what makes a good day
today i felt very present in my life. it seems the less time i spend on the internet, the better my day is. today wasn’t particularly remarkable, but it felt very real.
i made music all morning, watched an episode of 30 rock, read a chapter in ‘a clockwork orange’, played with puppies, talked with my girlfriend, went swimming, found a gym(!), made a delicious italian dinner with my indian housemates, and even made some work calls.
i’m particularly appreciative of the newlywed indian couple i live with. in addition to being great people who fill me daily with tasty indian food, they are a very entertaining couple to observe. they always keep things interesting and (along with their new puppies) provide great company.
i recently passed the 3-month mark for my stay in ghana; i’ve enjoyed my time so far. and i’m definitely looking forward to more days like this.
on colonialism: the french influence
Being West African neighbors, Ghana and Cote d’Ivoire share countless similarities; if Ghana’s signs were not in English and Cote d’Ivoire’s all in French, it would often be difficult to tell them apart. Despite the overwhelming likeness of the two, during my brief stay in Cote d’Ivoire, the French influence became obvious.
The first French-induced difference I noticed in Ivory Coast was advertising for cigarettes, and accordingly, people smoking those cigarettes. Smoking is so rare in Ghana I almost forgot the habit existed. In the past, the government has created health campaigns against tobacco products and its crusade has been unbelievably successful. Not only do most Ghanaians abstain from smoking, but they abhor secondhand smoke, claiming it kills them when someone smokes near them. In Ghana, it is difficult to find stores that sell tobacco products and you certainly don’t see advertising for it. However, in Cote d’Ivoire, signs are prevalent, smoking is common, and vendors make their living just by selling cigarettes. Makes you wonder about the effects of advertising on creating demand for a product.
Although I derived no benefit from the widespread tobacco in Cote d’Ivoire, I did enjoy a few culinary delights of the French persuasion. Full-sized baguettes and good cheese were the first victims of my hunger. This was followed the next morning by buttery, delicious croissants (pronounced in atrociously over-the-top accent). Because I’m vegetarian I didn’t partake, but there is also a lot more ham/pork/prosciutto, which for reasons that may or may not be accurate, I associate with the French. Local food was pretty similar, although I found a greater assortment of vegetarian fare in Cote d’Ivoire.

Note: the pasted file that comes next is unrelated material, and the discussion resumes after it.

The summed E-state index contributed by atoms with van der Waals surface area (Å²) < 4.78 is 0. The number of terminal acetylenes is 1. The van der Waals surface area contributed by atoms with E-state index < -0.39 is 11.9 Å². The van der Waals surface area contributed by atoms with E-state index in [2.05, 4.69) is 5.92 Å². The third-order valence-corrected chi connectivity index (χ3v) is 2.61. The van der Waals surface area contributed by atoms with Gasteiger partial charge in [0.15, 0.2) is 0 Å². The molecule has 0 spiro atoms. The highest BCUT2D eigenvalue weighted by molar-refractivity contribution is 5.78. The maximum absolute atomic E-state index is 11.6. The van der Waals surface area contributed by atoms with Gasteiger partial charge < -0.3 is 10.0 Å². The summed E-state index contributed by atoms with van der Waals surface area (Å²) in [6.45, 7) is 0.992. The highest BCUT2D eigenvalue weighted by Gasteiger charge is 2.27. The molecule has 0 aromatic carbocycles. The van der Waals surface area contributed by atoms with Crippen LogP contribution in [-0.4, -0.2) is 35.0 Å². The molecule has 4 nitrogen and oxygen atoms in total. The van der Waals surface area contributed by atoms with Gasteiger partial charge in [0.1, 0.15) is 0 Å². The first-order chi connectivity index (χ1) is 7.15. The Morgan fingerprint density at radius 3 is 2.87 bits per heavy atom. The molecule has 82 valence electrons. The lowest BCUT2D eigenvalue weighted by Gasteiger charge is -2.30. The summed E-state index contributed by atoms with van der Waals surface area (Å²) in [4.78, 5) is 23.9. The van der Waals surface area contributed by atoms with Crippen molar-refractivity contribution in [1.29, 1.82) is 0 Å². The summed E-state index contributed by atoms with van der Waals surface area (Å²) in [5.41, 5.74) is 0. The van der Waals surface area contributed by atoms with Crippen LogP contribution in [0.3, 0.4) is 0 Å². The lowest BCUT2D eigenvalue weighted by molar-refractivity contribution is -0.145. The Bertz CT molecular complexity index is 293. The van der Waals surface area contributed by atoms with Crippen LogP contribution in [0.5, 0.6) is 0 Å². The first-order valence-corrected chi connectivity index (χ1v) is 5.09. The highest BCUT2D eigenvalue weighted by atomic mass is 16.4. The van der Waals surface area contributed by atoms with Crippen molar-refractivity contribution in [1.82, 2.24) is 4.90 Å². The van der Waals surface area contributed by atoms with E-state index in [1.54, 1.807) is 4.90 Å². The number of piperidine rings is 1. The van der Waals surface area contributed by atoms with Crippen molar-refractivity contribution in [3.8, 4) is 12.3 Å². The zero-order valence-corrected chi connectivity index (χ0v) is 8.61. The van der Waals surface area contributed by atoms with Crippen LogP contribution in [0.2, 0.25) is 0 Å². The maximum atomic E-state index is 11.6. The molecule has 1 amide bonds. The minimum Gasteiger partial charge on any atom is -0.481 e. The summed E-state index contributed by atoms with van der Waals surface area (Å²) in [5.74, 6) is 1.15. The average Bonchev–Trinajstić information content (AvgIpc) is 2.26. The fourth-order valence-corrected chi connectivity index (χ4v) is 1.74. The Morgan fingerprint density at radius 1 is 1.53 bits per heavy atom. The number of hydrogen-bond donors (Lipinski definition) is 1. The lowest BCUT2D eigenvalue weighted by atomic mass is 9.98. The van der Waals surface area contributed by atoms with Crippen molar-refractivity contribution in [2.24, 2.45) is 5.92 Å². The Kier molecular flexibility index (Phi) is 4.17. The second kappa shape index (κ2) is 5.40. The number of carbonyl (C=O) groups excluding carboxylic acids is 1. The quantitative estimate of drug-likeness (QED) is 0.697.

Likewise, there is a large alcohol presence in the Ivoirian diet. Wine is had with almost every meal, and 10am is apparently not too soon to have beer or spirits (as evidenced by people getting their early-morning drink on for a co-op’s annual celebration). This is a major contrast to common practice in Ghana, at least with the people I’ve come to know. Many Ghanaians don’t drink at all, and if they do it’s rare and moderate. Sure, there are men who drink excessively and frequently here, but alcohol is far less a part of the culture in Ghana. Wine is more of a luxury in Ghana, whereas it—or cheap varieties of it—seems to be a lunchtime staple in Cote d’Ivoire. Again, this a clear sign of the cultural influence France has had on its former colony.
Finally, the most obvious difference is language. What surprised me about Cote d’Ivoire is how many people speak French. It truly is the national language and the primary way that most people communicate. Only one of the farmers I encountered didn’t speak French. This is poles apart from the situation in Ghana. Although it is the “official” language, only those with formal education speak English, and even then it can be limited. English is the language of power, position, and education in Ghana; it is not the language of the people. In the Ghanaian countryside, I’m pretty useless when we meet with farmers because so few of them speak much English and I know even fewer words in their local language. I don’t have any compelling explanations, but it seems the French (for whatever reason) were far more effective than the British at having their language adopted.
While none of these observations is tremendously insightful, it is interesting to examine the differences between two neighboring countries (especially when they share a very common ancestry). Without a doubt, much of the divergence comes from which European country claimed the area as a colony. I must say, given my linguistic deficiencies, Ghana is the place for me. But Ivory Coast, with all of its French legacies and adaptations, was a wonderful place to visit.